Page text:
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Parallel Criminal Proceedings and Depositions in DUI Accident Cases

In seeking relief on behalf of the victims of DUI accidents, one of most crucial aspects in building the case is taking the driver’s deposition. A deposition is an opportunity to ask questions of a witness before trial. It’s under oath and happens in front of a court reporter, but doesn’t have to follow the exact rules of evidence or other formalities that are required during an actual trial. The deposition lets attorneys gather key information and pose tough questions to key witnesses. In a DUI accident case, one of the most important witnesses to be called is, of course, the driver of the vehicle that caused the accident. Getting answers to questions about the person’s level of intoxication, habits of consuming alcohol, history of drug use, or other similar problems can be vital in demonstrating the person’s recklessness.

However, depositions in DUI accident cases sometimes pose unique challenges as a result of the fact that there are, frequently, criminal charges that arise out of the accident as well. If a drunk driver collides with another motorist, totaling his or her car and causing serious injuries, there may be a criminal case brought against him as well. And the criminal case may take place at the same time as any civil litigation.

This coincidence, however, affords the driver a unique ability to avoid answering potentially incriminating questions during a deposition. He or she can invoke the Fifth Amendment’s privilege against self-incrimination to avoid answering targeted questions during a civil deposition, on the grounds that a truthful answer could be used against him or her in the parallel criminal case. Thus, by the mere happenstance of the fact that the two cases are taking place at the same time, the driver is able to avoid disclosing pertinent facts in the civil negligence proceeding.

An Example from the Florida Courts

The 2010 case of Belniak v. McWilliams provides an excellent example. There, the defendant, Mr. Belniak, had driven drunk and struck the plaintiff’s (McWilliams’) automobile, causing thousands of dollars’ worth of damage and serious neck and back injuries. As a result, a criminal prosecution was brought against him for reckless driving with serious bodily injury. At the same time, the plaintiff’s lawyers brought a civil case against him seeking to recover damages for the injuries and damage to the vehicle. During the defendants’ deposition the plaintiff’s lawyer tried to ask a number of pertinent questions, including the following:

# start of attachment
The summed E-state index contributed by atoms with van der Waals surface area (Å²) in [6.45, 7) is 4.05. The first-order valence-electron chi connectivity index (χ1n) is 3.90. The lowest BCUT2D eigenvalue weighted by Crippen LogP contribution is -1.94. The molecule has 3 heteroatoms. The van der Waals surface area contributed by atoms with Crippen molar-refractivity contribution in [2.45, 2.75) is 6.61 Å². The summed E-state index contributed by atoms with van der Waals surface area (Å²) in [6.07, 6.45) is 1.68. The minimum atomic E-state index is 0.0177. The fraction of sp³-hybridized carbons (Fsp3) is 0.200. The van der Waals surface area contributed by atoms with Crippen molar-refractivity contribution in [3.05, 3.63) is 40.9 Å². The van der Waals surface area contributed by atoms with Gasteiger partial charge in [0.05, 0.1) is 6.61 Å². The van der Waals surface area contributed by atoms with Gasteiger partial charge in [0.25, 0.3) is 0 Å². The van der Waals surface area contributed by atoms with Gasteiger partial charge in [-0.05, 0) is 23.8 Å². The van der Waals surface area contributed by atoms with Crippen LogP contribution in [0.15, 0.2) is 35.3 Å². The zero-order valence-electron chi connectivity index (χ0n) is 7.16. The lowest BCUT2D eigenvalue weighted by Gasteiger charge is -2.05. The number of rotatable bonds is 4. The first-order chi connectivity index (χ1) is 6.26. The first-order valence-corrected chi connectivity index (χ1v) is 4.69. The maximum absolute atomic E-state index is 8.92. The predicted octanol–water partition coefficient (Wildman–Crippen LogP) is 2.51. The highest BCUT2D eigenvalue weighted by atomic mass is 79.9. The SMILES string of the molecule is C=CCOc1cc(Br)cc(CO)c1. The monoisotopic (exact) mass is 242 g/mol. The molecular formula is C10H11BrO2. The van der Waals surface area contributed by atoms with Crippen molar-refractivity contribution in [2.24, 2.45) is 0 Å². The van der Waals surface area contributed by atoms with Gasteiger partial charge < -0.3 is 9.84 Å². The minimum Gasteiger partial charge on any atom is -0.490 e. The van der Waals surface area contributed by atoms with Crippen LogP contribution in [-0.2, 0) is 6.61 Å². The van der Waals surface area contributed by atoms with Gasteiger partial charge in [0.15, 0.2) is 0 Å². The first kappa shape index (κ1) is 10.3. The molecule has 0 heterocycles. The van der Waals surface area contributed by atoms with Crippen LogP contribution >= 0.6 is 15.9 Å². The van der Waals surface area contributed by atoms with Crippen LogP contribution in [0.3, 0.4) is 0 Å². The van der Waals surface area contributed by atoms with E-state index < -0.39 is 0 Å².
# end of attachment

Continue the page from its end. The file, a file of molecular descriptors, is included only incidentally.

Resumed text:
• Whether Belniak drinks alcohol;
  • The healthcare providers of Belniak;
  • Whether Belniak smokes cigarettes;
  • Whether Belniak has or is undergoing health care treatment for mental disorders or defects, including any health conditions which would affect his memory; and
  • Whether Belniak has filed any healthcare claims.

However, during the deposition, Belniak’s counsel instructed him to take the Fifth in response to all of the questions, citing the parallel criminal proceeding. The Florida Court of Appeals ruled that he may have been in his right to do so and that the judge should carefully consider what the witness’s answer would be and how it might affect him if divulged in the criminal proceeding.

Experienced Counsel Can Help You Navigate These Issues

As this case illustrates, in gathering information for a civil case, timing is everything. It can sometimes be better to wait until after the conclusion of criminal proceedings so as to ensure that one can get fulsome, honest responses during a deposition. Savvy DUI accident counsel like the attorneys at Gary Roberts & Associates, P.A. can properly advise you on the matter.

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